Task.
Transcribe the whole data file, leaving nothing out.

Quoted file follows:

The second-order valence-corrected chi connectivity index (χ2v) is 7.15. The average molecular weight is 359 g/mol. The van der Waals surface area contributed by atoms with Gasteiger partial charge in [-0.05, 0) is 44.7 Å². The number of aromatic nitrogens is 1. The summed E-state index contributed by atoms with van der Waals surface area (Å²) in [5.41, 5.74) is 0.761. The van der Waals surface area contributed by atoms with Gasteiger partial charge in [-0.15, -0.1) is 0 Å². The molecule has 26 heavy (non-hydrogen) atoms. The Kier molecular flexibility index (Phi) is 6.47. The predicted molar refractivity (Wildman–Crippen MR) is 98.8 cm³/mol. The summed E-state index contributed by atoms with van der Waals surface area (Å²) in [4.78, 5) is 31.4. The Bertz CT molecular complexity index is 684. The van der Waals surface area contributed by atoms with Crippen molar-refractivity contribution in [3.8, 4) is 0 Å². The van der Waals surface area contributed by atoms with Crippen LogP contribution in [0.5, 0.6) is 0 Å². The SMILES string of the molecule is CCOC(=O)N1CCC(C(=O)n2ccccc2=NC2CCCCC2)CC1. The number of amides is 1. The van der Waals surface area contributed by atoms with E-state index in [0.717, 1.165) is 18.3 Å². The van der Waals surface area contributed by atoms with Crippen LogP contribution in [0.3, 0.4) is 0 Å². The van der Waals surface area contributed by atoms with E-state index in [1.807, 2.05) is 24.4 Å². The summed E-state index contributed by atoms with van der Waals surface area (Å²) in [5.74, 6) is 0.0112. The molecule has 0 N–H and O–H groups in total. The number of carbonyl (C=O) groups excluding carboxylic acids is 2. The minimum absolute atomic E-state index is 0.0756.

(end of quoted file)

The second-order valence-corrected chi connectivity index (χ2v) is 7.15. The average molecular weight is 359 g/mol. The van der Waals surface area contributed by atoms with Gasteiger partial charge in [-0.05, 0) is 44.7 Å². The number of aromatic nitrogens is 1. The summed E-state index contributed by atoms with van der Waals surface area (Å²) in [5.41, 5.74) is 0.761. The van der Waals surface area contributed by atoms with Gasteiger partial charge in [-0.15, -0.1) is 0 Å². The molecule has 26 heavy (non-hydrogen) atoms. The Kier molecular flexibility index (Phi) is 6.47. The predicted molar refractivity (Wildman–Crippen MR) is 98.8 cm³/mol. The summed E-state index contributed by atoms with van der Waals surface area (Å²) in [4.78, 5) is 31.4. The Bertz CT molecular complexity index is 684. The van der Waals surface area contributed by atoms with Crippen molar-refractivity contribution in [3.8, 4) is 0 Å². The van der Waals surface area contributed by atoms with Crippen LogP contribution in [0.5, 0.6) is 0 Å². The SMILES string of the molecule is CCOC(=O)N1CCC(C(=O)n2ccccc2=NC2CCCCC2)CC1. The number of amides is 1. The van der Waals surface area contributed by atoms with E-state index in [0.717, 1.165) is 18.3 Å². The van der Waals surface area contributed by atoms with Crippen LogP contribution in [0.3, 0.4) is 0 Å². The van der Waals surface area contributed by atoms with E-state index in [1.807, 2.05) is 24.4 Å². The summed E-state index contributed by atoms with van der Waals surface area (Å²) in [5.74, 6) is 0.0112. The molecule has 0 N–H and O–H groups in total. The number of carbonyl (C=O) groups excluding carboxylic acids is 2. The minimum absolute atomic E-state index is 0.0756.